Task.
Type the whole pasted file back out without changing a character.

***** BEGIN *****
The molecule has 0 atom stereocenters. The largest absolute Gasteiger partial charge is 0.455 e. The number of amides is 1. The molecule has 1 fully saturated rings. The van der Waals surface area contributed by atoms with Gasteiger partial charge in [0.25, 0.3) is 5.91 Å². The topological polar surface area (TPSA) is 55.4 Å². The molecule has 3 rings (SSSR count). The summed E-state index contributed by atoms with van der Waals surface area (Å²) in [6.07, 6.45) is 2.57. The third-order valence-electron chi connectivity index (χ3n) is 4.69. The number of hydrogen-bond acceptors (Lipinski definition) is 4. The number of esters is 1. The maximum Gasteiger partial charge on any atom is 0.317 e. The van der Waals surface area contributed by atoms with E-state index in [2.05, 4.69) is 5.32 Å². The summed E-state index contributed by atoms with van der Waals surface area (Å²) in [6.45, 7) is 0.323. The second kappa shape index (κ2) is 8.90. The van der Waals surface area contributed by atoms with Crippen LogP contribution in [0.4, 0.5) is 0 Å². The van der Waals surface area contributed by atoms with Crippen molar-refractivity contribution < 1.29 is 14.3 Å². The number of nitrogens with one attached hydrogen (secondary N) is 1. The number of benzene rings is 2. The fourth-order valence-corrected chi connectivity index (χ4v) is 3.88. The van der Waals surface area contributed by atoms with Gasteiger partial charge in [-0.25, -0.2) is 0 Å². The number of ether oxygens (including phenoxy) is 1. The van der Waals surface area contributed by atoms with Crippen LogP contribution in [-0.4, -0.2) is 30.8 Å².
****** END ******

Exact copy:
The molecule has 0 atom stereocenters. The largest absolute Gasteiger partial charge is 0.455 e. The number of amides is 1. The molecule has 1 fully saturated rings. The van der Waals surface area contributed by atoms with Gasteiger partial charge in [0.25, 0.3) is 5.91 Å². The topological polar surface area (TPSA) is 55.4 Å². The molecule has 3 rings (SSSR count). The summed E-state index contributed by atoms with van der Waals surface area (Å²) in [6.07, 6.45) is 2.57. The third-order valence-electron chi connectivity index (χ3n) is 4.69. The number of hydrogen-bond acceptors (Lipinski definition) is 4. The number of esters is 1. The maximum Gasteiger partial charge on any atom is 0.317 e. The van der Waals surface area contributed by atoms with E-state index in [2.05, 4.69) is 5.32 Å². The summed E-state index contributed by atoms with van der Waals surface area (Å²) in [6.45, 7) is 0.323. The second kappa shape index (κ2) is 8.90. The van der Waals surface area contributed by atoms with Crippen LogP contribution in [0.4, 0.5) is 0 Å². The van der Waals surface area contributed by atoms with Crippen molar-refractivity contribution < 1.29 is 14.3 Å². The number of nitrogens with one attached hydrogen (secondary N) is 1. The number of benzene rings is 2. The fourth-order valence-corrected chi connectivity index (χ4v) is 3.88. The van der Waals surface area contributed by atoms with Gasteiger partial charge in [-0.25, -0.2) is 0 Å². The number of ether oxygens (including phenoxy) is 1. The van der Waals surface area contributed by atoms with Crippen LogP contribution in [-0.4, -0.2) is 30.8 Å².